LIBERTY, Mo. (AP) — A Kansas City lawyer accused of killing her millionaire father by forging documents to deny him potentially life-saving medical care no longer has control over his will, a judge ruled Thursday.
Susan Elizabeth Van Note, who is free on $1 million cash bond, was removed as the personal representative of her father’s estate by a Clay County probate court judge in Liberty. Van Note, who goes by Liz, attended the brief hearing but did not testify or comment afterward.
The 44-year-old has pleaded not guilty to felony forgery and first-degree murder in Boone County, where William Van Note died in October 2010.
Prosecutors say his only child showed University Hospital doctors a durable power of health care document giving her permission to remove him from life support four days after an intruder shot him and his long-time girlfriend, Sharon Dickson, at their Lake of the Ozarks vacation home. No one has been charged in Dickson’s death.
“She’s out,” said attorney Jerry Brant, who represents Dickson’s adult son in the legal fight over Van Note’s estate, which is worth at least several million dollars. Her son, Andrew, attended the hearing but declined an interview request.
William Van Note was preparing to marry Dickson after two decades together, according to friends. Dickson was his first choice as personal representative and principal beneficiary, provided she outlived the 67-year-old retired accountant and small-town landlord. He also owned several vacation homes, including one in Punta Gorda, Fla.
Three days after Liz Van Note was charged in early September with killing her father, Andrew Dickson asked the probate court to remove Van Note as the estate’s executor. Circuit Judge Larry Harman suspended Van Note from that role on Sept. 12, temporarily appointed a local lawyer to fill that role and scheduled Thursday’s hearing.
Liz Van Note’s attorney had submitted a petition Wednesday in which her client “acquiesced” to the judge’s earlier decision — essentially not objecting to her removal but forcing the judge to decide on his own.
“She is not going to voluntarily resign,” attorney Linda Tabory said in court.
Van Note’s legal practice advertises her “compassionate representation of clients” and expertise in end-of-life issues. She has lived with her mother Barbara and teenage son in the Kansas City suburb of Lee’s Summit following a 2006 divorce. She also helped her father manage his numerous commercial rental properties in Liberty.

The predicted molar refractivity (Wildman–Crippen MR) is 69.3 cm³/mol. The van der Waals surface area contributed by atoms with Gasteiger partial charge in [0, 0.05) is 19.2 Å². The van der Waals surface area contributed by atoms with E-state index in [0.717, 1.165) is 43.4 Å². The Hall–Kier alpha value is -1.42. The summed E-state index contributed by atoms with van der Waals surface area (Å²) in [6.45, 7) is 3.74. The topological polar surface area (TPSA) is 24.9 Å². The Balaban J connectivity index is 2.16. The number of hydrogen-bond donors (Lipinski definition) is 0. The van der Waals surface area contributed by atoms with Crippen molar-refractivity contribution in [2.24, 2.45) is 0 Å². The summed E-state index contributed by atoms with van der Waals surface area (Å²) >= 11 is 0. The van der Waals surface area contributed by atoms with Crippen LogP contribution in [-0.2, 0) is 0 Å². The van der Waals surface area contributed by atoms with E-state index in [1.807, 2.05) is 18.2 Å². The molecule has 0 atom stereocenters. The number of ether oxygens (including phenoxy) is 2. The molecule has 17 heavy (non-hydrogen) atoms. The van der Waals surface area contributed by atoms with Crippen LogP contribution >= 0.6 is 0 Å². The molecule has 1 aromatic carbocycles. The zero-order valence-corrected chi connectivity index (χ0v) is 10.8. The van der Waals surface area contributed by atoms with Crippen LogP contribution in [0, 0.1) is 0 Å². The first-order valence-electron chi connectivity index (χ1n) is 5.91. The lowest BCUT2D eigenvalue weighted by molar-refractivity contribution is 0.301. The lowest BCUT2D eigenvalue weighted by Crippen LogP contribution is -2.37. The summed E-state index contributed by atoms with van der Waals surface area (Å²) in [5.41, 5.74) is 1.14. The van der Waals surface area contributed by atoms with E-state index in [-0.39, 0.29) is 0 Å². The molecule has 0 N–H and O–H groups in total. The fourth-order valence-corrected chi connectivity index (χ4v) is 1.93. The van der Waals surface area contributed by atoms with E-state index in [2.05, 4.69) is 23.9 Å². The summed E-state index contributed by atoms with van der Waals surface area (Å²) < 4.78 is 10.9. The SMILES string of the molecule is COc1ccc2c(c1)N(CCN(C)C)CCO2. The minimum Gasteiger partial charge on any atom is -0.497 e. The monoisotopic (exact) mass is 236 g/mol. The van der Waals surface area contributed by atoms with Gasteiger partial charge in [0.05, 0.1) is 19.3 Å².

Prosecutors have not suggested any motive in William Van Note’s killing.
In September 2009, Liz Van Note filed for bankruptcy in federal court, listing $254,938 in assets and $374,072 in debt owed to 10 creditors, including American Express, Wells Fargo Bank and a children’s hospital. Her release on bond prompted the bankruptcy trustee to publicly question where Van Note came up with the money to get out of jail pending trial.
Liz Van Note’s mother also has had legal troubles. Seven years ago, Barbara Van Note was convicted of stealing more than $100,000 from her mother by forging a financial power of attorney document. Barbara Van Note, 67, served 11 months in jail and received an additional two years of probation. Details in that case are scarce because Barbara Van Note had the 2005 conviction expunged shortly after her daughter’s September arrest. The Johnson County, Kan., court records are now permanently sealed.
Liz Van Note is also accused of enlisting Desre and Stacey Dory of Shawnee, Kan., to help kill her father. Both have pleaded not guilty to felony forgery and second-degree murder charges. Liz Van Note and Stacey Dory were high school classmates.
KC lawyer charged in dad’s death loses will fight
Alan Scher Zagier/Associated Press
November 15, 2012
San Francisco Chronicle